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NA306812 - PEARSON, H.: Life of Oscar Wilde (The) (Abridged)

Hesketh Pearson

Hesketh Pearson

The Life of Oscar Wilde

Oscar Wilde was born in Dublin on October 16, 1854, the second son of William Wilde, the pioneering and distinguished ear surgeon, and Jane Francesca Elgee, a clever but eccentric woman with a literary bent and a colorful political past. Oscar was sent to Portora Royal School, Enniskillen; his schooldays there must have been awkward by the sensational scandal surrounding his father and one Mary Travers, which absorbed Dublin in 1864. Oscar studied at Trinity College, Dublin, from where he proceeded on a scholarship to Magdalen College, Oxford in October 1874.


The extraordinary story of the rest of his life is, of course, told in this biography, but it may be worth outlining some of its notable features here. Wilde achieved quite remarkable success with his plays, but only after a slow start to a literary career, which, apart from The Picture of Dorian Gray, is undistinguished in all forms except the dramatic. The earlier plays (A Woman of No Importance, Lady Windermere’s Fan, An Ideal Husband) are characterized by an uncomfortable blend of melodrama and repartee, and it was only with The Importance of Being Earnest that Wilde found his true genius. The play succeeds because in it Wilde is largely able to discipline the self-indulgent luxuriance of his style and to mobilize his wonderful gift for dialog, which delights in witty paradox. The play is a triumphant masterpiece of artificiality.


Hesketh Pearson sensibly devotes much of this biography to the

presentation of Wilde the conversationalist, the man who captivated

London society in the 1880s and early 1890s; but, equally, he relates with

sympathetic economy the tragic fall of Oscar Wilde, the man whose arrested emotional development and love of self-dramatization seem to have lured him irresistibly toward disaster.


Pearson’s The Life of Oscar Wilde first appeared in 1946, and was probably the first reliable biography produced on its subject. Frank Harris (author of the notorious My Life and Loves), who was a friend of Wilde’s, wrote a characteristically lively and untrustworthy account, and others cashed in on the huge interest in Wilde, which developed (ironically) after his death in impoverished circumstances in Paris in 1900. Pearson manages to take a level-headed view of Wilde’s homosexuality, especially when one considers the time in which he was writing — long before ‘Gay Liberation’ — and he also had the advantage of knowing personally many of Wilde’s intimates, notably Lord Alfred Douglas himself, who was interviewed by Pearson in the 1940s.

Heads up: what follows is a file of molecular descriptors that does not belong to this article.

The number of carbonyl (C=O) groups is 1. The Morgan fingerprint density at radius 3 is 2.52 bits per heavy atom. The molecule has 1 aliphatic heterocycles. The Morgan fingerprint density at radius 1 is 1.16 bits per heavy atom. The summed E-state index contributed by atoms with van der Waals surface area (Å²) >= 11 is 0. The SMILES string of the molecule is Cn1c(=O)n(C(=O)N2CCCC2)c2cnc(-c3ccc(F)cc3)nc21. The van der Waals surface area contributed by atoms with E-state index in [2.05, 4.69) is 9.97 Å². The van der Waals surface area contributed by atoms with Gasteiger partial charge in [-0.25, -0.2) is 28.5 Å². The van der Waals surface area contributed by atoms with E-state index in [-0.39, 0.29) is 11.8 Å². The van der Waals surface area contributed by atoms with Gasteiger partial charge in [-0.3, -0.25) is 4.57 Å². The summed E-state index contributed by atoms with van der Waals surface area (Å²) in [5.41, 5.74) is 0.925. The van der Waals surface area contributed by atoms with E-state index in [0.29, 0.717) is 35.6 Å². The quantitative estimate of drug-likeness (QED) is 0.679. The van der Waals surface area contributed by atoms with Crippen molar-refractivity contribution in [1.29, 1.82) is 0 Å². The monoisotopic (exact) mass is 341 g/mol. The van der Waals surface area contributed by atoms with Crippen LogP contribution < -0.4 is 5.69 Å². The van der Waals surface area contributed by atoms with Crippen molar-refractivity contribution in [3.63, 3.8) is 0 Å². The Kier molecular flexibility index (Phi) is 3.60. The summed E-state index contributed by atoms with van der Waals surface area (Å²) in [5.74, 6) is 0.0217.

Pearson’s view of Wilde is that he was widely misrepresented, both in his own lifetime and afterwards. He sees Wilde as, in some ways, a more robust, less ‘exquisite’ character than he is often painted, and stresses his generosity and capacity for happiness. Wilde’s weaknesses, for Pearson, lay in his restricted emotional development allied to extraordinary intellectual precocity, and his self-destructive need to be center stage — even in the dock where his exchanges with Carson (the opposing counsel) have become legendary for their wit and bravado. Wilde, it seems, could resist everything ‘except temptation’.


Hesketh Pearson was born in 1887 and educated at Bedford Grammar School. He made his living as an actor, a career interrupted by active

service in the First World War, but turned to writing in 1931. His other

biographies include works on Gilbert and Sullivan, Dickens and Bernard Shaw. His writing is distinguished by elegance of style and acuteness of observation; his knowledge of the stage comes through very clearly in

The Life of Oscar Wilde.


Notes by Perry Keenlyside


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